DETROIT — In a stunning turn after a chaotic, tense day in Dearborn, two Christian pastors seeking to protest outside the city’s largest mosque were sent to jail Friday after refusing to post a $1 bond and ordered to stay away from the mosque and adjacent property for three years.
The decision surprised supporters of Florida Pastor Terry Jones and his assistant, Wayne Sapp. Supporters said they couldn’t believe Jones was being jailed before he even attempted to visit the mosque, the Islamic Center of America.
As reporters waited outside the courthouse for Jones to emerge, several police officers later said Jones had posted the bond and left the building by another exit.
The move came after a six-person jury ruled in a daylong trial that the rally Jones wanted to hold would breach the peace. The rally has been controversial because Jones and Sapp burned a copy of the Quran last month in Florida, setting off worldwide protests in Muslim countries.
“Are you prepared to post the $1 bond?” Judge Mark Somers asked Jones.
“Uh,” Jones said, pausing for a brief moment, before declaring: “No.”
Sapp similarly refused.
Dearborn police led away Jones and Sapp after they were remanded to Wayne County Jail by Somers, the son of Christian missionaries.
Melissa Greene, 34, of Garden City cheered the verdict from outside the courthouse. A member of the grass-roots social activist group By Any Means Necessary, Greene called it a victory because Jones was unable to hold his rally on Friday as planned.
“When a racist provocateur like this comes to town, he will be met by people from all over metro Detroit,” she said.
The decision to prosecute and jail Jones was slammed by civil rights experts, advocates and even some Muslim leaders who thought the move turned Jones into a hero.
The trial was ordered on Thursday to determine whether the rally would breach the peace. The Islamic center is next to six churches. Jones and Sapp argued that the First Amendment gave them the right to rally there, but prosecutors said the right can be limited in certain situations. And this was one of them, given that it was Good Friday, pedestrian access near the mosque is limited and that Jones might draw violent protesters given his Quran-burning.
As the jury deliberated Friday, hundreds of people rallied nearby in front of the Henry Ford Centennial Library in a show of unity against violence and racism.
Earlier in court, during closing arguments, Wayne County Assistant Prosecutor Robert Moran said the pastors would disturb the peace if they were allowed to protest Friday at the mosque.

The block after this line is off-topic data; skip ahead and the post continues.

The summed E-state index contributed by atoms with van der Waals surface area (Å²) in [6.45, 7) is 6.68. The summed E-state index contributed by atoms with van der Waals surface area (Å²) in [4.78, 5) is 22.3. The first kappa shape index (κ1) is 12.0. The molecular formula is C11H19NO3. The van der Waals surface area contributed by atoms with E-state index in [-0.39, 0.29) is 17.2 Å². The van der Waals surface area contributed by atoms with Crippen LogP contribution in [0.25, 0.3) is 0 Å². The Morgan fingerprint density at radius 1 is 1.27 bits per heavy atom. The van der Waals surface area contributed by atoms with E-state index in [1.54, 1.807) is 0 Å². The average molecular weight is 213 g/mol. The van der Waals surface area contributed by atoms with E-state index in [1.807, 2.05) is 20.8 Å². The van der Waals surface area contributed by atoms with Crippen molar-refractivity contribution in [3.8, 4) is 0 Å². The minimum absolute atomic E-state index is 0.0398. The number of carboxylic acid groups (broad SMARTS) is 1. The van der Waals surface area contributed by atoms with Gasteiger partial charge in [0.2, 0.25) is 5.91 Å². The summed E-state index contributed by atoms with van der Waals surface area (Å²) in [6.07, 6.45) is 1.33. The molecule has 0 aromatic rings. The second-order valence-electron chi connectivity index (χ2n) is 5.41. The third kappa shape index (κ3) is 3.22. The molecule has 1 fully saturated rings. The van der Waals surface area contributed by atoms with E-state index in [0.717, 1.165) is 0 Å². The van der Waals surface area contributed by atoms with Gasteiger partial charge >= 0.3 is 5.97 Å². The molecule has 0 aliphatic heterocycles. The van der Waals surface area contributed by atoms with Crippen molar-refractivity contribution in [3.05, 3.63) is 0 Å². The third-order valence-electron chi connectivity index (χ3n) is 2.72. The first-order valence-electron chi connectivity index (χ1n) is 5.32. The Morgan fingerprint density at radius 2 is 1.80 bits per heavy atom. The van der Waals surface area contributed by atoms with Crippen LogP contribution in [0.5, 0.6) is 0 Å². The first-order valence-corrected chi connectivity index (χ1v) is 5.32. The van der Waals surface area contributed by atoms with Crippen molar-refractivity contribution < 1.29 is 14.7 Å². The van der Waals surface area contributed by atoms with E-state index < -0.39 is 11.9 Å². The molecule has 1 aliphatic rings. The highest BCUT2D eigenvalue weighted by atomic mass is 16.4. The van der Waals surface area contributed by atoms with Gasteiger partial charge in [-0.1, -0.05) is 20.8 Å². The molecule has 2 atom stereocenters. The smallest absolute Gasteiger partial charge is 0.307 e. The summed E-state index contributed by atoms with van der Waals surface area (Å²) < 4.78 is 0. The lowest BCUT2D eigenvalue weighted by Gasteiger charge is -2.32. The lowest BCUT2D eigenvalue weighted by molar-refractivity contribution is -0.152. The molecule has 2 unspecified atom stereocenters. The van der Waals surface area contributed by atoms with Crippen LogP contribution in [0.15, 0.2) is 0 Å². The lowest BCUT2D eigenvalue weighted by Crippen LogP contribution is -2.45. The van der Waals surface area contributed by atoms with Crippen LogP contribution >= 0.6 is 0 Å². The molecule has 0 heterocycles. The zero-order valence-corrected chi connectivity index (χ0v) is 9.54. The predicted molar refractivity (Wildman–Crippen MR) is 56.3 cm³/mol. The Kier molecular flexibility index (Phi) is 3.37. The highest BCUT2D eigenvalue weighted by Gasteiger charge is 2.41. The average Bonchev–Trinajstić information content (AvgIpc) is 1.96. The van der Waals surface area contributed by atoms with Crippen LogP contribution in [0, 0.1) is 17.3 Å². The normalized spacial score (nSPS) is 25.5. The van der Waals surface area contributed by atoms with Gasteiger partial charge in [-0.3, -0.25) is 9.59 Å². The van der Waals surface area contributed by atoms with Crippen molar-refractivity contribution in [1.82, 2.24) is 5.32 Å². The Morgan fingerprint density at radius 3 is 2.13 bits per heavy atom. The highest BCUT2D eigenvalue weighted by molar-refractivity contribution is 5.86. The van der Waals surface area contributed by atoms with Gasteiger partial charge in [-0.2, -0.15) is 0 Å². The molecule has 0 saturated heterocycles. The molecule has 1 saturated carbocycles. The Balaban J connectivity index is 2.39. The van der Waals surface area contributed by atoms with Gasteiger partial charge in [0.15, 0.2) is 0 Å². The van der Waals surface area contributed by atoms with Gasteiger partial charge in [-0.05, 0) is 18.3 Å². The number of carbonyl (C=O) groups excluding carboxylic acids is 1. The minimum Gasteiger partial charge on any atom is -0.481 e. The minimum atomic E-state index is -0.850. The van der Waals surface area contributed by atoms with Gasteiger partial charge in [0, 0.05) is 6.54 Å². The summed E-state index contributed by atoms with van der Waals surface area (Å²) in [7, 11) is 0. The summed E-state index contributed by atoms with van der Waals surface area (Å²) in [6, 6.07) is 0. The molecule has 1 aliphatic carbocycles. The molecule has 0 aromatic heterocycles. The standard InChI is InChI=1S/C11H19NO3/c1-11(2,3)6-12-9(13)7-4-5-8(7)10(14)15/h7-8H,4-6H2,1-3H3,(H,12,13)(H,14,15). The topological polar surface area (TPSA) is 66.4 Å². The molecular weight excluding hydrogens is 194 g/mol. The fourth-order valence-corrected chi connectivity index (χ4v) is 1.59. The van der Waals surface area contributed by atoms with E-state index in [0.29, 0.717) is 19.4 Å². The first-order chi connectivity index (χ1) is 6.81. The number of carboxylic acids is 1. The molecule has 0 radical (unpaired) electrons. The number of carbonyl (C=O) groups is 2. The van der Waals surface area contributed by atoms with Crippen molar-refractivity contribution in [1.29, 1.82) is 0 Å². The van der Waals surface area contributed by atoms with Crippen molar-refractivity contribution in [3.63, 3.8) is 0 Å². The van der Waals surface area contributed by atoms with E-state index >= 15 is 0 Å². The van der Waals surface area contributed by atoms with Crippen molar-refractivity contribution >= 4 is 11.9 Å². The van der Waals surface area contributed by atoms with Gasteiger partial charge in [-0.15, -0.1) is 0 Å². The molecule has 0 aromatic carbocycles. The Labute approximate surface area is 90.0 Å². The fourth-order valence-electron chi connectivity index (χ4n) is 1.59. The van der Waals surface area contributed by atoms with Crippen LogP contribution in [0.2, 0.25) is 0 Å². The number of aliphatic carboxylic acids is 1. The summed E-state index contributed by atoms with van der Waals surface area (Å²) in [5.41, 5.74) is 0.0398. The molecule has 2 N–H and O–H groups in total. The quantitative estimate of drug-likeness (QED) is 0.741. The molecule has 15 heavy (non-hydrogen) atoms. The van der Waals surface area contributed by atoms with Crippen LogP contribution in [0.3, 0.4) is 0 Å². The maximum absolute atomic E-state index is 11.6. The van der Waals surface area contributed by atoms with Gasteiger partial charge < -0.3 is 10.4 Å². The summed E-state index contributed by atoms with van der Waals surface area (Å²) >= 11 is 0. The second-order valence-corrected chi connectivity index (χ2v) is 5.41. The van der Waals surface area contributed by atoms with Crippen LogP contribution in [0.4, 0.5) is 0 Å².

Sapp, referring to the First Amendment, said, “That’s what made America great. We’re entitled to our opinion.”
During the chaotic day, Jones said he was not backing down from his plans to protest at the mosque.
“We’ll do it today at 5 or we’ll come back next week,” he said during a break in testimony.
Speaking at a McDonald’s restaurant down the street from the courthouse, Jones — who defended himself — said he thought the proceedings were going well. And he said the government’s case was weak.
As he spoke, someone driving down Michigan Avenue yelled, “Get out of Dearborn, you terrorist!”
During morning testimony, Dearborn Police Chief Ronald Haddad said there had been at least four serious threats made against Jones from metro Detroiters, raising the likelihood of violence if the protest were held.
The court drew supporters and opponents, Christians and Muslims. The American Civil Liberties Union of Michigan was also there to monitor the case because the group said earlier this week it had concerns that Jones’ free speech rights were being violated by Wayne County and Dearborn police.
In his opening statement, Jones repeated negative comments about Islam that he made last month when he oversaw the burning of the Quran in Florida. He said the Quran “promotes terrorist activities around the world.”
He also strongly defended the U.S. Constitution.
“The one thing that makes the Constitution great is the First Amendment,” Jones said to the six-person jury.
Except for the Bible, the Constitution is the greatest document in history, Jones said.
“The First Amendment does us no good if it confines us to saying what is popular,” he added.
Moran said in his opening statement the rally was an issue of security and breaching the peace.